Business LoansUnderstanding Business Loan Requirements
How Does LendingTree Get Paid?

How Does LendingTree Get Paid?

LendingTree is compensated by companies on this site and this compensation may impact how and where offers appears on this site (such as the order). LendingTree does not include all lenders, savings products, or loan options available in the marketplace.

How to Apply for a Small Business Loan: Your 9-Step Guide

Editorial Note: The content of this article is based on the author’s opinions and recommendations alone. It may not have been previewed, commissioned or otherwise endorsed by any of our network partners.

A small business loan can come in handy when you need working capital to cover everyday expenses or financing to help grow your company. Knowing how to apply for a small business loan could increase your odds of approval at the best rates and terms for you. If you’re interested in getting financing for your business, this guide can help.

  1. Know the reason and amount you’re seeking.
  2. Decide what kind of small business loan you need
  3. Fine-tune your business plan
  4. Do you qualify for a business loan?
  5. Research where to get a business loan
  6. Seek advice
  7. Compare loan options carefully
  8. Apply for a small business loan
  9. What to do if you’re denied for a business loan

1. Know the reason and amount you’re seeking.

One of the first questions many business loan applications (particularly from online lenders) will ask is the amount you’re seeking. The bank, online lender or credit union will also want to know the loan’s purpose. Before applying for a loan, give some serious thought to your answers because they might help determine your business’s true financial needs. Ask yourself additional questions, such as:

  • How long will I need to take to pay it back?
  • Can the business’s current monthly cash flow support loan repayment?
  • What’s the expected return on investment from getting a loan?

Once you’ve taken a hard look at your financial statements and projections, you might discover that bootstrapping, crowdfunding or borrowing from friends and family is a better fit, particularly if you’re just starting your business. Startups may find it difficult to get approved for a small business loan: Most lenders are looking for at least six months in business and specific revenue or sales thresholds.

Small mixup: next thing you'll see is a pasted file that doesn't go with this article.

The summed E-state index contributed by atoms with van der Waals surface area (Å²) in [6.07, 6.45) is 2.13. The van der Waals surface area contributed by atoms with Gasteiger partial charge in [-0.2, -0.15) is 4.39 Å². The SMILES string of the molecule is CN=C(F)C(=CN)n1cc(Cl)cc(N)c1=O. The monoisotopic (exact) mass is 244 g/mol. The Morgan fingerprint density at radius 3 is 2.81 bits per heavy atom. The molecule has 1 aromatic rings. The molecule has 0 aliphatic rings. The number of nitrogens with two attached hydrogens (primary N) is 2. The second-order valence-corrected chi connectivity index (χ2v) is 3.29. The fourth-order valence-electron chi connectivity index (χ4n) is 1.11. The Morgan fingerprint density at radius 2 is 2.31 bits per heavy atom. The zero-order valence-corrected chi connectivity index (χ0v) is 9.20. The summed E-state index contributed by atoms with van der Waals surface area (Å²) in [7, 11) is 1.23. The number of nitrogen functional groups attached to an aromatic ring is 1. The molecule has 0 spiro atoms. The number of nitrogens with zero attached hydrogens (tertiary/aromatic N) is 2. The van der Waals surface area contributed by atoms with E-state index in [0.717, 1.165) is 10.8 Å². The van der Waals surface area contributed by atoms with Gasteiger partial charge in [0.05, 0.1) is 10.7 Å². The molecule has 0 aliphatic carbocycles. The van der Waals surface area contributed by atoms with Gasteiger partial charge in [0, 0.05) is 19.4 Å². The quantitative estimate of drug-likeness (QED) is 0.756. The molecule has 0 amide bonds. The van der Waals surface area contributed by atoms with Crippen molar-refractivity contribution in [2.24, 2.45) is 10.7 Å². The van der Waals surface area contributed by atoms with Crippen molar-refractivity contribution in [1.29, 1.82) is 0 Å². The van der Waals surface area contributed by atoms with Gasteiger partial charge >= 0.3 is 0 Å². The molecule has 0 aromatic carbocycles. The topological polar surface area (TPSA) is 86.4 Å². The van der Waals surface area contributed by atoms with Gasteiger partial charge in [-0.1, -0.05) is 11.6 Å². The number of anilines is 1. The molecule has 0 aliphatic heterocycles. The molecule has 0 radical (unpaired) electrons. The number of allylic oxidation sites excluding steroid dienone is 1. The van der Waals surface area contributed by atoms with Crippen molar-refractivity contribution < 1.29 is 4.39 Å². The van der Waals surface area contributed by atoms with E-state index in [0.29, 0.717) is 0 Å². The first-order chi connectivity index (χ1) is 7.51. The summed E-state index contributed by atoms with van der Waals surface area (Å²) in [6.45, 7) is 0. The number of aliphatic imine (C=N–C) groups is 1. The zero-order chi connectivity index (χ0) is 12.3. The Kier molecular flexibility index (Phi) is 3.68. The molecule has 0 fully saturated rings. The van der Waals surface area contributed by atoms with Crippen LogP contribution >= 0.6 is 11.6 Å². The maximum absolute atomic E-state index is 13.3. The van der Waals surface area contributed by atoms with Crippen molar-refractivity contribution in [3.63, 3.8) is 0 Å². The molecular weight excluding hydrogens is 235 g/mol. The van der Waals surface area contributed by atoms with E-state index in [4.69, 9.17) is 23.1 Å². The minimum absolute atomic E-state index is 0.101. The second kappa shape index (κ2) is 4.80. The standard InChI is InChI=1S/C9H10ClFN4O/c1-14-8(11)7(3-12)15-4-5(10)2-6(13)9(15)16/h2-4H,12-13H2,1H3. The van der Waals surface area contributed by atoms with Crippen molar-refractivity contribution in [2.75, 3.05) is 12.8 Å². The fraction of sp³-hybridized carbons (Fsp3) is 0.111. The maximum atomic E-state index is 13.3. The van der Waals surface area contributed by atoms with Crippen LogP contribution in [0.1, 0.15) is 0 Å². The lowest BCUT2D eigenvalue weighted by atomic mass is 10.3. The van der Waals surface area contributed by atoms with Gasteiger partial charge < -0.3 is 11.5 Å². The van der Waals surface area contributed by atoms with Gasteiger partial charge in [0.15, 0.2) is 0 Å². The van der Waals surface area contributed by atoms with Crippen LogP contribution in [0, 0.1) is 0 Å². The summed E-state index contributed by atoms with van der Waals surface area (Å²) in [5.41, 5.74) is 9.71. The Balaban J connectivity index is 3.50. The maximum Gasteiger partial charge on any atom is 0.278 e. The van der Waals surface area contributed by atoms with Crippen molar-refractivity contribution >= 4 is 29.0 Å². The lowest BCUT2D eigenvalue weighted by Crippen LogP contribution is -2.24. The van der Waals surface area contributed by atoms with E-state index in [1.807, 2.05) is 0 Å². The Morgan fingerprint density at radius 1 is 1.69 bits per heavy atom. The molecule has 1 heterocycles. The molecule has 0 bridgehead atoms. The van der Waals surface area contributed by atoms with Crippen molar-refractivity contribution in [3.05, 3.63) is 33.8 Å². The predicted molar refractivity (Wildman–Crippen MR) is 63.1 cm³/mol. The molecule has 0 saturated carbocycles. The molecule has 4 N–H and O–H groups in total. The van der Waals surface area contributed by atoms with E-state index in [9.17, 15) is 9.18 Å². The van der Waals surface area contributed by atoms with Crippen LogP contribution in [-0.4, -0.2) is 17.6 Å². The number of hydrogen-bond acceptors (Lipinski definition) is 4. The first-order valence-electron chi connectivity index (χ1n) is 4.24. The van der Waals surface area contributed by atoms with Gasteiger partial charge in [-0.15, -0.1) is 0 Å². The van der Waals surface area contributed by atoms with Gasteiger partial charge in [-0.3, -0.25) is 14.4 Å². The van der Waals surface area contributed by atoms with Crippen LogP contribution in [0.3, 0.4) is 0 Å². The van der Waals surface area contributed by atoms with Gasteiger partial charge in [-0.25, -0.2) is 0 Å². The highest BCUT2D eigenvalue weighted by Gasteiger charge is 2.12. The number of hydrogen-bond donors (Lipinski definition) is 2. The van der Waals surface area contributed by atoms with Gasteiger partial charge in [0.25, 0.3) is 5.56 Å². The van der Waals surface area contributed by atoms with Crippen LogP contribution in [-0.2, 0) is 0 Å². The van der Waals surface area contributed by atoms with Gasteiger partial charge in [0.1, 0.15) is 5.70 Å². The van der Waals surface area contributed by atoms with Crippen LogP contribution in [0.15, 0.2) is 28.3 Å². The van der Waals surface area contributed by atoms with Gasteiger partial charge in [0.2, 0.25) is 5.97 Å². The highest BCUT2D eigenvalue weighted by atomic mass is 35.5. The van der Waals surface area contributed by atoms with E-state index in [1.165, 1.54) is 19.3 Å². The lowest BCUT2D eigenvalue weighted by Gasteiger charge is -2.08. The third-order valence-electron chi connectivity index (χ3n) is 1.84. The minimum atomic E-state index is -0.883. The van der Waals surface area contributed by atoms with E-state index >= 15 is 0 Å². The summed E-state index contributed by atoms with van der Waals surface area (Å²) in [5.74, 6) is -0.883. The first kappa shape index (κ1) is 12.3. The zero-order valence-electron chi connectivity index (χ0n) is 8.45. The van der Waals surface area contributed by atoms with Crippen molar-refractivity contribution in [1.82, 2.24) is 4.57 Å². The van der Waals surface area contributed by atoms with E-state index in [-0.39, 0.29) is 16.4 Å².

Established businesses. On the other hand, businesses with at least one year in business and $100,000 in annual revenue might qualify for a term loan up to $500,000 from an alternative lender, albeit at higher rates than you would find at a bank. A business owner with two or more years in operation, good to excellent personal credit and higher annual revenue will likely qualify for more favorable APRs and higher loan amounts.

2. Decide what kind of small business loan you need

Small business loans aren’t all alike and it’s important to make sure you’re getting the right type of loan.

For example, if you need short-term financing, you might consider:

These kinds of financing are designed to cover near-term expenses and be repaid fairly quickly. Short-term working capital loans and lines of credit may or may not require collateral. Accounts receivable financing, inventory financing and merchant cash advances leverage specific business assets. Those are your accounts receivable, inventory and credit card sales respectively.

On the other hand, you might want to lean toward Small Business Administration (SBA) loans or long-term loans if you’re financing bigger growth projects. These kinds of loans can offer higher borrowing limits and longer repayment terms. Equipment loans can have short or long terms, and may be attractive because the equipment itself serves as collateral, typically keeping interest rates relatively low.

3. Fine-tune your business plan

Your business plan is an important part of how to apply for a small business loan, particularly if you’re planning to apply for an SBA or larger, long-term loan. Lenders want to see a clearly laid out plan that shows how you plan to put financing to work and what you expect to get in return.

A good business plan for a small business loan should include: